Can Estonian-style digital society really be transposed to a large, federated country like the US?
The answer is apparently yes, or at least Estonian firms welcome the dialogue and want to try. Estonian companies have an extensive background in digitisation efforts at home and abroad. Since the dawn of this century, they have worked hand in glove with the public sector to construct one of the world’s most advanced digital societies. The collaboration has yielded services as diverse as i-Voting and e-Residency. In healthcare, Estonia has gained a reputation for its versatile e-Health solutions, ranging from secure digitised electronic health records to e-prescription services. Now companies in the sector are looking to help US partners make a similar transition.
Eager to partner
Nortal, a digital transformation company headquartered in Tallinn, has been expanding into international markets, particularly throughout Europe, the Middle East, and the US.
In terms of e-Health solutions, it has worked with partners to craft e-services based on secure data exchange, electronic ID, analytics, and privacy. The company has undertaken e-health projects in Estonia, Finland, Germany, and Lithuania. While it has had a US office in Seattle since 2017, it hasn’t yet pursued healthcare-related projects in the North American market, but according to Taavi Einaste, head of digital healthcare at the company, that is likely to change.
“Nortal went to the US market in 2017 and our US presence has grown to more than 200 people, serving Fortune 500 companies mostly,” says Einaste. The company is also eager to serve the adjacent Canadian market and Einaste says Nortal has conducted exploratory workshops with Canadian public sector health authorities recently. “We have provided them with a crash course on Estonian digital health infrastructure and tried to map it to what they were doing,” he says.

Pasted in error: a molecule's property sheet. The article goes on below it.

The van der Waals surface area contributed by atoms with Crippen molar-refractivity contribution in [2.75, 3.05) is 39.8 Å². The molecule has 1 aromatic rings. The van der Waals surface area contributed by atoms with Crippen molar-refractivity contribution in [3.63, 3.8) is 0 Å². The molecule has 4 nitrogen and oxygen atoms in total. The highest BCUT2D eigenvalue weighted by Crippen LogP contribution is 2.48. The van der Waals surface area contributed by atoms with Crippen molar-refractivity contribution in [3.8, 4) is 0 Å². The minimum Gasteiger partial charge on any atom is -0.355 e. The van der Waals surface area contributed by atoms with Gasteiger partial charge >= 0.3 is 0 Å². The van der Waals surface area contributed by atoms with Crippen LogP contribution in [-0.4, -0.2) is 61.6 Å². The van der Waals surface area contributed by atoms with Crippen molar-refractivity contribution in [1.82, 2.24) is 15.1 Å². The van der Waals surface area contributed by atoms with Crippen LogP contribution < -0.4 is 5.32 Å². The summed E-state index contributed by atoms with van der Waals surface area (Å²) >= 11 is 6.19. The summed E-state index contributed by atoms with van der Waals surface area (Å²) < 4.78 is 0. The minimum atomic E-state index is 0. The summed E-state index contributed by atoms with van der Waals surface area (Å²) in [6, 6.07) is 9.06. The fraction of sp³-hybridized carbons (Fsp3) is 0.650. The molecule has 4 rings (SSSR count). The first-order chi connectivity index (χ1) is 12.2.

A unique moment
The ongoing COVID-19 pandemic has the potential to open doors for Estonian IT companies. As mass vaccination efforts make it possible to reopen public places and restore international travel, authorities are faced with the challenge of managing vaccination certificates or health passports.
“At this unique moment, there is a readiness to change and start making use of health data in digital form at a larger scale,” notes Ain Aaviksoo, CMO of Guardtime Health. Founded in Estonia, Guardtime is now a multinational firm headquartered in Lausanne, Switzerland. Its solutions are based on its KSI blockchain technology, which allows the firm to build zero-trust systems that provide a verifiable mathematical proof of correct operations.
Last year the firm worked to develop VaccineGuard, a vaccination certificate platform that enables management of vaccination campaigns as well as distribution of vaccines. The platform could find use in the US market too, Aaviksoo points out.
“We support coordination of different entities and coordination of vaccine flow through the health system and through the supply chain for higher efficiency and higher quality vaccine management,” says Aaviksoo. “This epidemiological situation will go on for at least the next few years if not forever,” he says. “There needs to be a system which helps to maintain this cross-boundary health information exchange in a privacy-preserving and secure manner.”
Tallinn-based Cybernetica sees the potential for its solutions to make inroads in the US market. Kevin Tammearu, head of business development at the company, notes that its unified exchange platform or UXP can facilitate “user-friendly healthcare services” through interoperability.